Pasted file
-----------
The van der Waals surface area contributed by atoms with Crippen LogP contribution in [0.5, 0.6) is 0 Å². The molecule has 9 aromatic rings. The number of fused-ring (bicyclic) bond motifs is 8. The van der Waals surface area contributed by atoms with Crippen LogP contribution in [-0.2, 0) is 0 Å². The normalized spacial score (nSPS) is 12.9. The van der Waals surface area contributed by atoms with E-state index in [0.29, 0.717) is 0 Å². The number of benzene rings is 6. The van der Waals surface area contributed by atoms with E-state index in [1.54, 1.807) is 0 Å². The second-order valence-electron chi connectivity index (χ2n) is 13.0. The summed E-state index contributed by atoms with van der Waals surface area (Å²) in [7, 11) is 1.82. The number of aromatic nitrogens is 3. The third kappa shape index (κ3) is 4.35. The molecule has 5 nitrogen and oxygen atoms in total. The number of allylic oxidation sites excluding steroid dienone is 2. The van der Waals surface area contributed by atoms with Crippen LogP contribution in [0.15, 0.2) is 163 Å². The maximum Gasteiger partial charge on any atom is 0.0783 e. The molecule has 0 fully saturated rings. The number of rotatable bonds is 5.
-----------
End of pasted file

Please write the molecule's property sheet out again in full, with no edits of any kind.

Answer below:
The van der Waals surface area contributed by atoms with Crippen LogP contribution in [0.5, 0.6) is 0 Å². The molecule has 9 aromatic rings. The number of fused-ring (bicyclic) bond motifs is 8. The van der Waals surface area contributed by atoms with Crippen LogP contribution in [-0.2, 0) is 0 Å². The normalized spacial score (nSPS) is 12.9. The van der Waals surface area contributed by atoms with E-state index in [0.29, 0.717) is 0 Å². The number of benzene rings is 6. The van der Waals surface area contributed by atoms with E-state index in [1.54, 1.807) is 0 Å². The second-order valence-electron chi connectivity index (χ2n) is 13.0. The summed E-state index contributed by atoms with van der Waals surface area (Å²) in [7, 11) is 1.82. The number of aromatic nitrogens is 3. The third kappa shape index (κ3) is 4.35. The molecule has 5 nitrogen and oxygen atoms in total. The number of allylic oxidation sites excluding steroid dienone is 2. The van der Waals surface area contributed by atoms with Crippen LogP contribution in [0.15, 0.2) is 163 Å². The maximum Gasteiger partial charge on any atom is 0.0783 e. The molecule has 0 fully saturated rings. The number of rotatable bonds is 5.